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The German longsword tradition consistently recommends being the first to attack, or, if attacked, to regain the initiative in the fight [Döbringer 20r; Ringeck 13r-v, 15r-v]. According to Meyer, the ideal is to attack before the opponent is even able to adopt a guard [Meyer 45v].
One of the core techniques in the longsword system is to deliver an attack in one quarter, to draw the opponent to defend there, then, either before or after contact, to pull the blade away for an attack in another quarter, in the hopes that the opponent has overcommitted to the previous defense. This would tend to work best as a series of swift attacks calculated to degrade the opponent’s level of control, presumably one of the reasons why gaining and keeping the initiative is so important. Meyer has an extensive series of drills designed to train for precisely this skill (see Meyer Sequence 27v.1: The Four Quarters Drill).
Pulling from one target to another in this way is particularly useful against an opponent who commits strongly to a parry, also called being “hard” in the bind. Overall, the sources recommend using “softness” (such as pulling) against an opponent who is hard in the bind, and strength (such as winding) against an opponent who is weak in the bind.
The early sources focus on 17 core techniques, based on a list in Liechtenauer: (1) (The 5 Master Cuts) 1 Zhornhau (Wrath Cut), 2 Krumphau (Crooked Cut), 3 Zwerchau (Thwart Cut), 4 Scheilhau (Squinter), 5 Scheitlhau (Scalp Cut), 6 the Four Guards (High, Ox, Plow, Fool), 7 the Versetzen (Four Oppositions) against the four guards (Thwart, Crooked, Squinter, Scalp Cut); 8 Nachreisen (Chasing or traveling after), 9 Uberlaufen (Overrunning), 10 Absetzen (Setting aside), 11 Durchwechseln (Changing Through); 12 Zucken (twitching); 13 Durchlaufen (Running Through), 14 Abscheiden (Cutting Off), 15 Hand Drucken (Pressing Hands), 16 Das Hangen (Hanging) ; 17 Das Winden (Winding) strike, cut, with thrusting [Ringeck 17v-18v, Starhemberg 12v-13r]. Later sources appear to place more emphasis on the accumulation of techniques and devices.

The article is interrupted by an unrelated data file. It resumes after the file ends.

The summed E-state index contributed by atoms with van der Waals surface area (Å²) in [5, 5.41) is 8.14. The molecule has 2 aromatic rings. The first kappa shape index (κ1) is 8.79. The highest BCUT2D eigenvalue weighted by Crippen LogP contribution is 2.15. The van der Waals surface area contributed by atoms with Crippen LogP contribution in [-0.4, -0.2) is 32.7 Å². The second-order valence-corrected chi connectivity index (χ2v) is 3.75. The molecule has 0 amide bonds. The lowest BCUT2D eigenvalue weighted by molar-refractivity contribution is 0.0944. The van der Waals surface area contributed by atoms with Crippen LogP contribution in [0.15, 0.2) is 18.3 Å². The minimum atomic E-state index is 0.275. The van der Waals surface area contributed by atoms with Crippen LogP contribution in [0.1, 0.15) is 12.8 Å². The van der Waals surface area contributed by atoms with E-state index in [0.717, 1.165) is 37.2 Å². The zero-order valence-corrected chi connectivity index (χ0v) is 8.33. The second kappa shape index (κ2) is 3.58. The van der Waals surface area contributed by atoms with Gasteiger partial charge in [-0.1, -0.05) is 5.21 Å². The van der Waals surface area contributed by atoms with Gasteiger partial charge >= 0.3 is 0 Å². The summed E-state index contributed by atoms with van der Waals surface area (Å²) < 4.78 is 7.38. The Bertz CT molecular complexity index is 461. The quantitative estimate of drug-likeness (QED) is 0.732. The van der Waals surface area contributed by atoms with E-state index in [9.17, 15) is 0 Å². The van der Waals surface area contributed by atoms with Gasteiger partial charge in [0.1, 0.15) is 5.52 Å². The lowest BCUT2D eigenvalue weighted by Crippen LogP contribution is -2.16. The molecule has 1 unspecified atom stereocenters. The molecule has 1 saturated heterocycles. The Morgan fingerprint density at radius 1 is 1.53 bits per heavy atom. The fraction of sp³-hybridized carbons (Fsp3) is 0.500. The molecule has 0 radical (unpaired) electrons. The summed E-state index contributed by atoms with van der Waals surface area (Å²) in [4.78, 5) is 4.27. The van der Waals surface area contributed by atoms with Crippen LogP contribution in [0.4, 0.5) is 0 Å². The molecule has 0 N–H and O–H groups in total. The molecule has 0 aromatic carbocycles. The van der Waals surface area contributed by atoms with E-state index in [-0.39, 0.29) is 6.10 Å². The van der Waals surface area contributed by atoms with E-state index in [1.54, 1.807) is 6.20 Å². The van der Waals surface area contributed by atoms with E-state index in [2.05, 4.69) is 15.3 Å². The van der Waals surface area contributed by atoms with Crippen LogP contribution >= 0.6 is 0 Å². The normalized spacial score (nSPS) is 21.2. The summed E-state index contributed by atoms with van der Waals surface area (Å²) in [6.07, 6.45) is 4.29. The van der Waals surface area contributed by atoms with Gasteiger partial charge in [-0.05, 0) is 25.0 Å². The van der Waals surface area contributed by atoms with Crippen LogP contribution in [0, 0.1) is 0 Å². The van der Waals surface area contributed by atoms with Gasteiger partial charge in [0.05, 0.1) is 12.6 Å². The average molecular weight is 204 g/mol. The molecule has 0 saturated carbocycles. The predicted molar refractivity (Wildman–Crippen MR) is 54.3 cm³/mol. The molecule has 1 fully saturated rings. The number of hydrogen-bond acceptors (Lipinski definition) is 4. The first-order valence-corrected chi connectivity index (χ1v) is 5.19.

Meyer 4v talks specifically about the distinction among techniques as being “long” or “short,” apparently based on which part of the blade they are executed with. Meyer 42v states that Window can only be used in the bind, and not when the opponent’s point and blade can still be seen in front of you. Meyer 27v.1 seems to imply that the combatants are in range once they reach a fathom’s distance (the distance from fingertips to fingertips of one’s outstretched arms, or about 6 feet).
Style and Bladework
The early sources suggest that cuts are to be dealt powerfully [cf. Ringeck 13v], and this seems to be true even with Meyer. The sources suggest a style in which the cuts are delivered with the arms fully extended, and constantly emphasize the importance of striking well in at the opponent’s body and head rather than at his sword. Speed is also important, and is particularly emphasized by Döbringer [17v].
One likely difference between the early and later styles is the tendency in the early sources to keep the point in line during the War [Ringeck 51r, 59r]; this would naturally have been very useful in a style that relied heavily on thrusting as a followup attack, and much less so in Meyer’s time when thrusting had been marginalized. Other differences include the greater complexity in the devices in the later sources, and the wider variety of footwork they use. Symmetry also seems to increase over time: Meyer 15r emphasizes that all cuts can be delivered from both sides, where earlier sources emphasize attacks delivered from the combatant’s strong side.
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